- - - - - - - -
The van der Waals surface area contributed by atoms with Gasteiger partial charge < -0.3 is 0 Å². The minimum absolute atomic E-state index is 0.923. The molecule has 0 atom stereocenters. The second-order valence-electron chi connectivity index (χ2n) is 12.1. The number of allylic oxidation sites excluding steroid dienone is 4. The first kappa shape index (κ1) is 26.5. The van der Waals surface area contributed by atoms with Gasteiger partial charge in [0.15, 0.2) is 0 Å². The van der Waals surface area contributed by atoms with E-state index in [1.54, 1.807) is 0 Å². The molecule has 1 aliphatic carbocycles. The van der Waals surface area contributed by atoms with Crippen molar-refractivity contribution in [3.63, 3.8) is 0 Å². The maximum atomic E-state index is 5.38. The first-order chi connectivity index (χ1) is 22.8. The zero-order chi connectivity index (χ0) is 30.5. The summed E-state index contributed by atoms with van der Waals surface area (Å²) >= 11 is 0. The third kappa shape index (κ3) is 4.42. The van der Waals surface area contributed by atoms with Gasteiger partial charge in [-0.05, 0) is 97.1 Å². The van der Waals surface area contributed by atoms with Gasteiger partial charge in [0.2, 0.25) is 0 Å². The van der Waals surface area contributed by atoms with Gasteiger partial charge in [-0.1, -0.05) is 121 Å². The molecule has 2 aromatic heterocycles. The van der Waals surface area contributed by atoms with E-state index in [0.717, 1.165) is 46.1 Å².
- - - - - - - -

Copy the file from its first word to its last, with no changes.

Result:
The van der Waals surface area contributed by atoms with Gasteiger partial charge < -0.3 is 0 Å². The minimum absolute atomic E-state index is 0.923. The molecule has 0 atom stereocenters. The second-order valence-electron chi connectivity index (χ2n) is 12.1. The number of allylic oxidation sites excluding steroid dienone is 4. The first kappa shape index (κ1) is 26.5. The van der Waals surface area contributed by atoms with Gasteiger partial charge in [0.15, 0.2) is 0 Å². The van der Waals surface area contributed by atoms with E-state index in [1.54, 1.807) is 0 Å². The molecule has 1 aliphatic carbocycles. The van der Waals surface area contributed by atoms with Crippen molar-refractivity contribution in [3.63, 3.8) is 0 Å². The maximum atomic E-state index is 5.38. The first-order chi connectivity index (χ1) is 22.8. The zero-order chi connectivity index (χ0) is 30.5. The summed E-state index contributed by atoms with van der Waals surface area (Å²) >= 11 is 0. The third kappa shape index (κ3) is 4.42. The van der Waals surface area contributed by atoms with Gasteiger partial charge in [-0.05, 0) is 97.1 Å². The van der Waals surface area contributed by atoms with Gasteiger partial charge in [0.2, 0.25) is 0 Å². The van der Waals surface area contributed by atoms with Gasteiger partial charge in [-0.1, -0.05) is 121 Å². The molecule has 2 aromatic heterocycles. The van der Waals surface area contributed by atoms with E-state index in [0.717, 1.165) is 46.1 Å².